The best of Texas travel including news, trip guides and destinations.
It is the farthest corner of Texas, if not physically then at least in spiritual and psychic terms. Here, where the mighty Rio Grande pirouettes upward, shifting its trajectory from the south toward the east, cutting through ancient mountains on its six-hundred-plus-mile run to the Gulf of Mexico, is the big bend that defines this majestic, stark land, a country whose lofty peaks and dramatic canyons and dazzling striations beg exploring and belong to no one. Though people have passed through these reaches for more than 10,000 years, from Clovis-era tribes and nomadic bands of Chisos Indians to the Comanche and eventually Anglo ranchers, the area defies all human claims on it. It’s of no surprise that sixteenth-century Spanish explorers, confronted with the region’s vastness, labeled it el despoblado. The uninhabited.
The joy of riding through Hermann Park on a miniature train never grows old, even if you have. You pay your $3.25,climb aboard, and—whether it’s your first time or your fifty-first—feel a kick of childlike enthusiasm as the wheels start. The 445-acre park is the queen of Houston’s green spaces.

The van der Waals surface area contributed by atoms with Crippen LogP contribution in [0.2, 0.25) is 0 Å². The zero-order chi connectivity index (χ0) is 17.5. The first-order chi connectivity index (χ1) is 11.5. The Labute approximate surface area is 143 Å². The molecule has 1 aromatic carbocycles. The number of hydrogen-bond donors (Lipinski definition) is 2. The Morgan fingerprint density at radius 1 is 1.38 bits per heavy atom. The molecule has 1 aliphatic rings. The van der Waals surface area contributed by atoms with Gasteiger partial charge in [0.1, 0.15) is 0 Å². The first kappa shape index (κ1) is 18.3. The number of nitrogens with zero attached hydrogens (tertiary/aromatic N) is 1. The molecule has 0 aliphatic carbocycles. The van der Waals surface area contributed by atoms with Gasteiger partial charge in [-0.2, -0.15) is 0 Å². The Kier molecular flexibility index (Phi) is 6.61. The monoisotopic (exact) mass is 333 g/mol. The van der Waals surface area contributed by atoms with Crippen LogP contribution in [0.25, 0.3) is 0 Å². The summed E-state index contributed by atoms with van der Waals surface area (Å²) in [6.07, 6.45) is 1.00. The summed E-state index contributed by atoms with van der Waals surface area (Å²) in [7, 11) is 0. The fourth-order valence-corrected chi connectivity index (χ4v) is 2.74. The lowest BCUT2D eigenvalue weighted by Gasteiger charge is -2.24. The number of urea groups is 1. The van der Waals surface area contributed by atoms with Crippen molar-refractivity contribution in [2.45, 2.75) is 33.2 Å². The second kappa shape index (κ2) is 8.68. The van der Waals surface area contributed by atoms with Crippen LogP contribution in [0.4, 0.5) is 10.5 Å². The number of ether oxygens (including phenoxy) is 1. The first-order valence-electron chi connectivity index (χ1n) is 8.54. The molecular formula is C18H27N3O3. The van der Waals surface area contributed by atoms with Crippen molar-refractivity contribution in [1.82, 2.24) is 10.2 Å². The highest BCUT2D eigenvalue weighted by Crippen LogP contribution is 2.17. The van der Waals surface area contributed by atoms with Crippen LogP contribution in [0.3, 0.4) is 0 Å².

Big Bend National Park first appeared as a cover story in April 1980, in which Stephen Harrigan celebrated, among other things, the wonders of Santa Elena Canyon, Emory Peak, and the South Rim. This month’s cover story on Big Bend National Park, written by a team of authors, also celebrates, among other things, the wonders of Santa Elena Canyon, Emory Peak, and the South Rim. I suppose we can be forgiven for covering the same ground, so to speak.
As anyone who lives in Dallas or Fort Worth knows, these two cities have distinctly different personalities. But they’re always lumped together, whether it be people referring to the area as DFW or—to the chagrin of some—calling the whole sprawl the Metroplex.
Willie and Merle